Words To Music: Young Poets And Composers Collaborate For Unique Opera
by Jack Williams- NET News
April 5, 2019
A collaboration that combines young poets and opera will showcase a project that’s teaching fledgling writers how their words can be made into music. Opera Omaha’s Poetry and Music concert takes place on Sunday at Kaneko in Omaha.
Soft-spoken and wearing a Metallica t-shirt, it may not seem like Zach Evans,12, belongs at Opera Omaha’s offices, where trained professionals rehearse a new piece in the next room. But in this case, he does.
“I like a lot of music, from heavy metal to smooth jazz,” Evans said.
He’s one of seven Nebraska middle and high-schoolers picked as winners in a poetry contest that puts their words to music in an opera. Zach is a 6th grader at Johnson Crossing Academic Center in Fremont, Nebraska.
“I named my poem “Snow” and it was just some of the first snows of the season,” he said.
Evans’ poem was one of 71 submitted to Opera Omaha and their partners in the Poetry and Music Project, Nebraska Writers Collective and the New York City-based Luna Composition Lab, which picked young composers to set poems to music.
“All 71 poems are blind-sent to our two composers and they select whatever inspires them, so there was no minimum number for them to select, there was no maximum number,” Opera Omaha Director of Engagement Lauren Medici said. “They just chose the pieces that spoke to them and inspired their music and they felt like they could write music for.”
One of those composers is Aliya Salmanova, a student of the Mannes School of Music in New York City and also a graduate of the Luna Composition Lab.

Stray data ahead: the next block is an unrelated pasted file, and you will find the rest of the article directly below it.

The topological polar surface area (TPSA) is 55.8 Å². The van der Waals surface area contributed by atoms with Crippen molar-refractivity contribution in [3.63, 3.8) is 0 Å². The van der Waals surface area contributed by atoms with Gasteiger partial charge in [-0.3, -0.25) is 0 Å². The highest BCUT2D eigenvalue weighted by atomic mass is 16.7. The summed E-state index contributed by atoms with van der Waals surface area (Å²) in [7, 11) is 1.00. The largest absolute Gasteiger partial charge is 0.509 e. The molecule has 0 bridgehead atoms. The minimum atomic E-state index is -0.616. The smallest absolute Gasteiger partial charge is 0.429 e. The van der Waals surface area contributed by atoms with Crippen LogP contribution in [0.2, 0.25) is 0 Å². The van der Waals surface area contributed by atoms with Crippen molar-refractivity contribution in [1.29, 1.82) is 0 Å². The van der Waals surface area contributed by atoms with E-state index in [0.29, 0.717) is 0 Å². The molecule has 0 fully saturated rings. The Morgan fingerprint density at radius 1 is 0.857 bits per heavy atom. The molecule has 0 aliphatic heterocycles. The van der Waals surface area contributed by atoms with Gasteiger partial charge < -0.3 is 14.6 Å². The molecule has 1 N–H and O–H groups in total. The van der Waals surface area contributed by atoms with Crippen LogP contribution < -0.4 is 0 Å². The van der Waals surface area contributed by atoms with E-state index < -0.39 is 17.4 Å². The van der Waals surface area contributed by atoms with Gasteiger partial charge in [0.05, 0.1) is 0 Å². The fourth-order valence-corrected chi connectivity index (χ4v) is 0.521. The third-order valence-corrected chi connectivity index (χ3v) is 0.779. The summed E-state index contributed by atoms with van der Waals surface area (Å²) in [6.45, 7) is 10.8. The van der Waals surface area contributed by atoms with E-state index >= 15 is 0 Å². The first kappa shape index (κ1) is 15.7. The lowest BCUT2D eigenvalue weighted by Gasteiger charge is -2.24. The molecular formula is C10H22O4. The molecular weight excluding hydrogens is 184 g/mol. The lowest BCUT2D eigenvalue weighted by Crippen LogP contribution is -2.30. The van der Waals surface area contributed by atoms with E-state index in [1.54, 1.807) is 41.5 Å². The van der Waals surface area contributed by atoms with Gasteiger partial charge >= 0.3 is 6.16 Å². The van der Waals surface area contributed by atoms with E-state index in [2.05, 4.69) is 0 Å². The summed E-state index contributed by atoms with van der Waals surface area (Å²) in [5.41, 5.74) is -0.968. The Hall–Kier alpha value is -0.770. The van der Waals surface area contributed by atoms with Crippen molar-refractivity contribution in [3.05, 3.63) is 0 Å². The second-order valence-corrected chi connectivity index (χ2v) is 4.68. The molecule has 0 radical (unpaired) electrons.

“I looked at the depth of the theme of the meaning of the poem in general and then I also tried to pick poems that aren’t so concrete,” Salmanova said. “I like to have hidden meanings in poems.”
Another composer, Katie Palka, is a student at Portland State University and also went through the Luna Composition Lab program.
“Some of the poems I picked, like the one about thunder, that’s very musically evocative in terms of a lot of sound in the poem,” Palka said. “You have this rumbling sound, the crack of thunder, you know, there’s a lot you can with that musically and that really struck me as an example, you know?”
Audrenna Hicks is a 6th grader from Fremont and her poem “Ocean” has been set to music. She watched as musicians performed during a rehearsal.
“When they were singing it and was being played on the piano, I was shocked to hear that people could actually turn a book or a poem into music and then they could sing it, because I never really thought that could happen,” Hicks said.
Shelly Whitman is Hicks’ teacher at Johnson Crossing Academic Center and says the Music and Poetry project has opened up new learning opportunities for her students.
“Students oftentimes at this age especially see poetry as something that they can’t access I think,” Whitman said. “They see it as something old-fashioned or I can’t do that, but when they see it as something connected to them and their emotions and their stories, I think it opens up a writing genre for them that they didn’t know existed before.”
For Lauren Medici, with Opera Omaha, the hard work and practice is all worth it.
“The idea that their words that they wrote on the page are now being sung is really special,” she said. “To see those students in that workshop where they hear the melody that’s been put below it or sounds that have been included as part of it, it’s a really exciting experience.”
The free concert is scheduled for Sunday at 4:30 p.m. at Kaneko in Omaha.